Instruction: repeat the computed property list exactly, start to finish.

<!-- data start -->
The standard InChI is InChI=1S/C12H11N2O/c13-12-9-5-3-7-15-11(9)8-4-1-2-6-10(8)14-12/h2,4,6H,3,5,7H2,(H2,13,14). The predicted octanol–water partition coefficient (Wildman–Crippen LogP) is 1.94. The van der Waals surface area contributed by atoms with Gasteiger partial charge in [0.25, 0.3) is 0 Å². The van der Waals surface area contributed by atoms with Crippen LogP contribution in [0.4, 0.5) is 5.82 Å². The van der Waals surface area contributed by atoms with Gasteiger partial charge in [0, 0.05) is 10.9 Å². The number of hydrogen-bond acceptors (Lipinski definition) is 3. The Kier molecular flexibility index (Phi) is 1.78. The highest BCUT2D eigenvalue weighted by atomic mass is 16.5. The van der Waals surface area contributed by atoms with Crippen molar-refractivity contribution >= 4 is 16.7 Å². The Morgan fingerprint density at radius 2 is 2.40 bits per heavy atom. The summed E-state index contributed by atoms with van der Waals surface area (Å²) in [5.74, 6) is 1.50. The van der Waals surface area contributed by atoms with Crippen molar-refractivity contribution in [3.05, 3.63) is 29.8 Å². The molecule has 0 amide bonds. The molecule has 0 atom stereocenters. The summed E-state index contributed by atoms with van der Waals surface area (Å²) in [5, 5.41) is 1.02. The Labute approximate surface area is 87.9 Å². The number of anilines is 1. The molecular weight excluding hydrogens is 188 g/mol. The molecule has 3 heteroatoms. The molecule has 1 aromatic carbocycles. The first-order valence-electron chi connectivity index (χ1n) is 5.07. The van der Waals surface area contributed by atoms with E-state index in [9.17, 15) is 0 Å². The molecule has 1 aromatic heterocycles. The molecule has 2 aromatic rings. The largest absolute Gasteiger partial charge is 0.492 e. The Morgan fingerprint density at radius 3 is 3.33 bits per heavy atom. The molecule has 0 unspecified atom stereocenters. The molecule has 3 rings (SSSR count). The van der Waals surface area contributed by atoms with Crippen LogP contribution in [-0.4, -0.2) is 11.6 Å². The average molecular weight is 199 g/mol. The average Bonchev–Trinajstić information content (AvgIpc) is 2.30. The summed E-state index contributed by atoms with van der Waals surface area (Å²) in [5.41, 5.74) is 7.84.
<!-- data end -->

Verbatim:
The standard InChI is InChI=1S/C12H11N2O/c13-12-9-5-3-7-15-11(9)8-4-1-2-6-10(8)14-12/h2,4,6H,3,5,7H2,(H2,13,14). The predicted octanol–water partition coefficient (Wildman–Crippen LogP) is 1.94. The van der Waals surface area contributed by atoms with Gasteiger partial charge in [0.25, 0.3) is 0 Å². The van der Waals surface area contributed by atoms with Crippen LogP contribution in [0.4, 0.5) is 5.82 Å². The van der Waals surface area contributed by atoms with Gasteiger partial charge in [0, 0.05) is 10.9 Å². The number of hydrogen-bond acceptors (Lipinski definition) is 3. The Kier molecular flexibility index (Phi) is 1.78. The highest BCUT2D eigenvalue weighted by atomic mass is 16.5. The van der Waals surface area contributed by atoms with Crippen molar-refractivity contribution >= 4 is 16.7 Å². The Morgan fingerprint density at radius 2 is 2.40 bits per heavy atom. The summed E-state index contributed by atoms with van der Waals surface area (Å²) in [5.74, 6) is 1.50. The van der Waals surface area contributed by atoms with Crippen molar-refractivity contribution in [3.05, 3.63) is 29.8 Å². The molecule has 0 amide bonds. The molecule has 0 atom stereocenters. The summed E-state index contributed by atoms with van der Waals surface area (Å²) in [5, 5.41) is 1.02. The Labute approximate surface area is 87.9 Å². The number of anilines is 1. The molecular weight excluding hydrogens is 188 g/mol. The molecule has 3 heteroatoms. The molecule has 1 aromatic carbocycles. The first-order valence-electron chi connectivity index (χ1n) is 5.07. The van der Waals surface area contributed by atoms with E-state index in [9.17, 15) is 0 Å². The molecule has 1 aromatic heterocycles. The molecule has 2 aromatic rings. The largest absolute Gasteiger partial charge is 0.492 e. The Morgan fingerprint density at radius 3 is 3.33 bits per heavy atom. The molecule has 0 unspecified atom stereocenters. The molecule has 3 rings (SSSR count). The van der Waals surface area contributed by atoms with Crippen LogP contribution in [-0.4, -0.2) is 11.6 Å². The average molecular weight is 199 g/mol. The average Bonchev–Trinajstić information content (AvgIpc) is 2.30. The summed E-state index contributed by atoms with van der Waals surface area (Å²) in [5.41, 5.74) is 7.84.